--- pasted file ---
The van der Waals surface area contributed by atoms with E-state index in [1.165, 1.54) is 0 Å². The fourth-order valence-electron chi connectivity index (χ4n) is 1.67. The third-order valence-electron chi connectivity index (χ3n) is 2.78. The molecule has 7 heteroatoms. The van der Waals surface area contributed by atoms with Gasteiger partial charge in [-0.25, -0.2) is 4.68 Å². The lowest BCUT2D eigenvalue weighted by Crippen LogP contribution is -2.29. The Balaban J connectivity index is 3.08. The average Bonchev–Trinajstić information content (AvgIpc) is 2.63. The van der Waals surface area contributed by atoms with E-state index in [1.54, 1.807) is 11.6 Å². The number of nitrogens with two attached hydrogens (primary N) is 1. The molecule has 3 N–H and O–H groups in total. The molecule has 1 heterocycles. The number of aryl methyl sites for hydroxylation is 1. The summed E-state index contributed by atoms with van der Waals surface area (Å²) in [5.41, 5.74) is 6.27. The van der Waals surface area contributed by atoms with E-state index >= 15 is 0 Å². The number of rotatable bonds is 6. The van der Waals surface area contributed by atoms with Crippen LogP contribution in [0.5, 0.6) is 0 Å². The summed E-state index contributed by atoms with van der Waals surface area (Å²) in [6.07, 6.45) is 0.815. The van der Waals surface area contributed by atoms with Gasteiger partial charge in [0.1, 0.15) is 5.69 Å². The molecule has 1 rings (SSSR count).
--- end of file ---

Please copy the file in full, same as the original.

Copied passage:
The van der Waals surface area contributed by atoms with E-state index in [1.165, 1.54) is 0 Å². The fourth-order valence-electron chi connectivity index (χ4n) is 1.67. The third-order valence-electron chi connectivity index (χ3n) is 2.78. The molecule has 7 heteroatoms. The van der Waals surface area contributed by atoms with Gasteiger partial charge in [-0.25, -0.2) is 4.68 Å². The lowest BCUT2D eigenvalue weighted by Crippen LogP contribution is -2.29. The Balaban J connectivity index is 3.08. The average Bonchev–Trinajstić information content (AvgIpc) is 2.63. The van der Waals surface area contributed by atoms with E-state index in [1.54, 1.807) is 11.6 Å². The number of nitrogens with two attached hydrogens (primary N) is 1. The molecule has 3 N–H and O–H groups in total. The molecule has 1 heterocycles. The number of aryl methyl sites for hydroxylation is 1. The summed E-state index contributed by atoms with van der Waals surface area (Å²) in [5.41, 5.74) is 6.27. The van der Waals surface area contributed by atoms with E-state index >= 15 is 0 Å². The number of rotatable bonds is 6. The van der Waals surface area contributed by atoms with Crippen LogP contribution in [0.5, 0.6) is 0 Å². The summed E-state index contributed by atoms with van der Waals surface area (Å²) in [6.07, 6.45) is 0.815. The van der Waals surface area contributed by atoms with Gasteiger partial charge in [0.1, 0.15) is 5.69 Å². The molecule has 1 rings (SSSR count).